Thereafter, the transition synthesizing signal ATD_S is disable to the low level and the latch control signal LAT_CON is enabled to the high level, the wordline WL, the plateline PL and the bitline BL are enabled to the high level. Then, if the sense amplifier enable signal SEN is enabled to the high level, the output data DOUT are continuously outputted.

When the chip enable signal CEB is maintained at the low level, the latch controller 42 continuously outputs the row address RADD_PAD. As a result, the address detector 70 generates the address transition detecting signal ATD so that the chip operation may be normally performed.

As shown in FIG. 17, if the output enable signal OEB is enabled to the high level, the output data DOUT is no longer outputted.

FIG. 18 is a timing diagram illustrating the operation of the write enable transition detecting signal WTD depending on activation of the write enable signal WEB.

In the read mode, the write enable signal WEB and the sense amplifier enable signal SEN are maintained at a high level, and the output data DOUT are outputted.

Thereafter, in the write mode, the write enable signal WEB transit to a low level, and the write enable transition detecting signal WTD is generated. Then, the transition synthesizing signal ATD_S is enabled by the write enable transition detecting signal WTD.

IF the latch control signal LAT_CON is enabled to the high level, the wordline WL, the plateline PL and the bitline BL are enabled to the high level, and the sense amplifier enable signal SEN is enabled to the high level. As a result, input data DIN are written in a corresponding cell by the chip control signal generator 100 so that the normal write operation may be performed.

Here, the sense amplifier is kept active to continuously store data inputted in the previous address cycle before the write enable transition detecting signal WTD is generated.

FIG. 19 is a diagram illustrating an example of a nonvolatile ferroelectric memory according to an embodiment of the present invention.

In an embodiment, the nonvolatile ferroelectric memory comprises a plurality of unit blocks BLK(0)˜BLK(m). One unit block BLK comprises a plurality of cell arrays, a plurality of row decoders and a plurality of column pages CP. The plurality of column pages CP in one unit block BLK constitute a unit block page BP. The plurality of column pages CP in the block page BP are activated or inactivated at the same time. Also, a row region located in the same unit block BLK is activated or inactivated at the same time.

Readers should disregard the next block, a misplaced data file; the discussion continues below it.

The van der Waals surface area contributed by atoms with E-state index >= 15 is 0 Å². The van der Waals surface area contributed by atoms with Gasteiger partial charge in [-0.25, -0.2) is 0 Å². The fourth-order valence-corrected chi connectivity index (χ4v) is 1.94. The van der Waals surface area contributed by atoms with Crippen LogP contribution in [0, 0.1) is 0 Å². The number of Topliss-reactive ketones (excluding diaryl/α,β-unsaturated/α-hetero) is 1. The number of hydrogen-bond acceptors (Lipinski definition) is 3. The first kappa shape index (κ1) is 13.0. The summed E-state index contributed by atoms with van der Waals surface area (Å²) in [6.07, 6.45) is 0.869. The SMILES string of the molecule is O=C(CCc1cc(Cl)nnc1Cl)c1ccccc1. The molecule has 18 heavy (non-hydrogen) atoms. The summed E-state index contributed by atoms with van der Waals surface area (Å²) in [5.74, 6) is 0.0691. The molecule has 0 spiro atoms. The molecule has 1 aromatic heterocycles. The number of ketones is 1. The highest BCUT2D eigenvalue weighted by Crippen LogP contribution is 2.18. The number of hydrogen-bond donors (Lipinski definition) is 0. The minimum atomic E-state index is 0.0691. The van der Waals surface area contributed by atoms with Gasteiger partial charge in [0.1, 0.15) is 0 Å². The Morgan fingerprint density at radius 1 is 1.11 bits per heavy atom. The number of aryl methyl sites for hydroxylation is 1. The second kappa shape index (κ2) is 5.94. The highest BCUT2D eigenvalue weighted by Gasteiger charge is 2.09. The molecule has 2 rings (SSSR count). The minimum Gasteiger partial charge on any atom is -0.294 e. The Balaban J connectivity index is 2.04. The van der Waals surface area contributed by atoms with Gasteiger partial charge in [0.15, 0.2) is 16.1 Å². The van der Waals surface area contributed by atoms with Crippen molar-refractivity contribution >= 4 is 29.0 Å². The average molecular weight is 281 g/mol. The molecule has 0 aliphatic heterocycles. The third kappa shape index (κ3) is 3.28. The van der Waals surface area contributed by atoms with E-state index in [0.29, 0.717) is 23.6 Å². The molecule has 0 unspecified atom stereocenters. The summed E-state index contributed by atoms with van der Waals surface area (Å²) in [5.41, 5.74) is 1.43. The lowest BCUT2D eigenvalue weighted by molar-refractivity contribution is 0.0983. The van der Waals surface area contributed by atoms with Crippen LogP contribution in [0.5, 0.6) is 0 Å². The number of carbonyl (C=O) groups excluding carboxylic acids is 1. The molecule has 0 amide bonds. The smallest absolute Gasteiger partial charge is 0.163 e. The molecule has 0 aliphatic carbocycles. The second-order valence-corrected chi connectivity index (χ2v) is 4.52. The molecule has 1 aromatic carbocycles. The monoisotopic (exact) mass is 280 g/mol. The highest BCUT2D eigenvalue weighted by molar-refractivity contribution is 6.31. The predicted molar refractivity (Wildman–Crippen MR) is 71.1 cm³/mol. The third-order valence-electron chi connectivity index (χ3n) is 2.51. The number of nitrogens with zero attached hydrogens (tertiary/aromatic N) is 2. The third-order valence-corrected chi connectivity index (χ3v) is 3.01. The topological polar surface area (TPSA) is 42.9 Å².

FIG. 20 is a diagram illustrating another example of a nonvolatile ferroelectric memory according to an embodiment of the present invention.

In another embodiment, the nonvolatile ferroelectric memory comprises a plurality of unit blocks BLK(0)˜BLK(m), a common data bus unit 350, a block page BP and a data bus unit 400. One unit block BLK comprises a main row decoder, a plurality of sub row decoders, a plurality of cell arrays and a plurality of chip selectors. Here, a row region placed in the same location of the same unit block BLK is activated or inactivated simultaneously. The plurality of sub row decoders are controlled by one main row decoder.

The plurality of chip selectors connected the common data bus CDB of the common data bus unit 350. The plurality of column pages CP constitute one unit block page BP, which is connected to the common data bus CDB. The plurality of column pages CP in the block page BP are activated or inactivated at the same time, which are connected to the data bus unit 400.

FIG. 21 is a structural diagram of the block page BP of FIG. 20.

One block page BP comprises a plurality of column pages CP. One column page CP comprises a sense amplifier buffer unit 200 and a column selector 300. The sense amplifier buffer unit 200 comprises a plurality of sense amplifiers S/A connected one by one to a plurality of common data bus CDB. The sense amplifier enable signal SEN is applied in common to all sense amplifiers S/A to determined activation of the sense amplifiers S/A.

The column selector 300 comprises a plurality of column selecting switches 311 connected one by one to the plurality of sense amplifiers S/A. A plurality of data buses in the data bus unit 400 are connected to the plurality of column selecting switches 311 to control input/output operation of a column selecting signal CS_SW.